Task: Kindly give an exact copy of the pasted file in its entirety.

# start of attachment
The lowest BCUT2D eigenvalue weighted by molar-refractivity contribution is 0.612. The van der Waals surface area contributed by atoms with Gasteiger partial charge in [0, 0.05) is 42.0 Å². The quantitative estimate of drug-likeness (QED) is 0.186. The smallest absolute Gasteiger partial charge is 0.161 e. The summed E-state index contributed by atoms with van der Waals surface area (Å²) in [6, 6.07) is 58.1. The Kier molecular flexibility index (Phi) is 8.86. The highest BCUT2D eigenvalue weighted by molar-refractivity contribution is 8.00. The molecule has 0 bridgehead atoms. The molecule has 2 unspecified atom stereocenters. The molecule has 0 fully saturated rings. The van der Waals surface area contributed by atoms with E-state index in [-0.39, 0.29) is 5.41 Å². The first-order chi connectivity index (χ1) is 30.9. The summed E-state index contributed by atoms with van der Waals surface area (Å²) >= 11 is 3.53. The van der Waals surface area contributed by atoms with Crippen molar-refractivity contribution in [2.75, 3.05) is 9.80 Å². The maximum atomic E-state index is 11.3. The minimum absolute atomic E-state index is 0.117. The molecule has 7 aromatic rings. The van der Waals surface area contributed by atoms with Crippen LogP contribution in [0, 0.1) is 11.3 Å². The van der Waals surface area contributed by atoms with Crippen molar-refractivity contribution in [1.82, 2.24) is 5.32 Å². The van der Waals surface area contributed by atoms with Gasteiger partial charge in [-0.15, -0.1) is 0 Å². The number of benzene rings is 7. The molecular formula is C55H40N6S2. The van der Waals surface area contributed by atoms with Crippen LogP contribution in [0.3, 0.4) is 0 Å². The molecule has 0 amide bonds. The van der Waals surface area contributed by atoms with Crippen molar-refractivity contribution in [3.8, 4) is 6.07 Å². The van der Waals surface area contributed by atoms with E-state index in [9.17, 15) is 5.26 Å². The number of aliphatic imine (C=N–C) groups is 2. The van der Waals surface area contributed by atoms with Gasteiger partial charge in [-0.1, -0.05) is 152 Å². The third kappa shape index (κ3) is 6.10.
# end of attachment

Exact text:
The lowest BCUT2D eigenvalue weighted by molar-refractivity contribution is 0.612. The van der Waals surface area contributed by atoms with Gasteiger partial charge in [0, 0.05) is 42.0 Å². The quantitative estimate of drug-likeness (QED) is 0.186. The smallest absolute Gasteiger partial charge is 0.161 e. The summed E-state index contributed by atoms with van der Waals surface area (Å²) in [6, 6.07) is 58.1. The Kier molecular flexibility index (Phi) is 8.86. The highest BCUT2D eigenvalue weighted by molar-refractivity contribution is 8.00. The molecule has 0 bridgehead atoms. The molecule has 2 unspecified atom stereocenters. The molecule has 0 fully saturated rings. The van der Waals surface area contributed by atoms with E-state index in [-0.39, 0.29) is 5.41 Å². The first-order chi connectivity index (χ1) is 30.9. The summed E-state index contributed by atoms with van der Waals surface area (Å²) >= 11 is 3.53. The van der Waals surface area contributed by atoms with Crippen molar-refractivity contribution in [2.75, 3.05) is 9.80 Å². The maximum atomic E-state index is 11.3. The minimum absolute atomic E-state index is 0.117. The molecule has 7 aromatic rings. The van der Waals surface area contributed by atoms with Crippen LogP contribution in [0, 0.1) is 11.3 Å². The van der Waals surface area contributed by atoms with Crippen molar-refractivity contribution in [1.82, 2.24) is 5.32 Å². The van der Waals surface area contributed by atoms with Gasteiger partial charge in [-0.15, -0.1) is 0 Å². The number of benzene rings is 7. The molecular formula is C55H40N6S2. The van der Waals surface area contributed by atoms with Crippen LogP contribution in [0.3, 0.4) is 0 Å². The molecule has 0 amide bonds. The van der Waals surface area contributed by atoms with Crippen molar-refractivity contribution in [3.8, 4) is 6.07 Å². The van der Waals surface area contributed by atoms with E-state index in [9.17, 15) is 5.26 Å². The number of aliphatic imine (C=N–C) groups is 2. The van der Waals surface area contributed by atoms with Gasteiger partial charge in [-0.1, -0.05) is 152 Å². The third kappa shape index (κ3) is 6.10.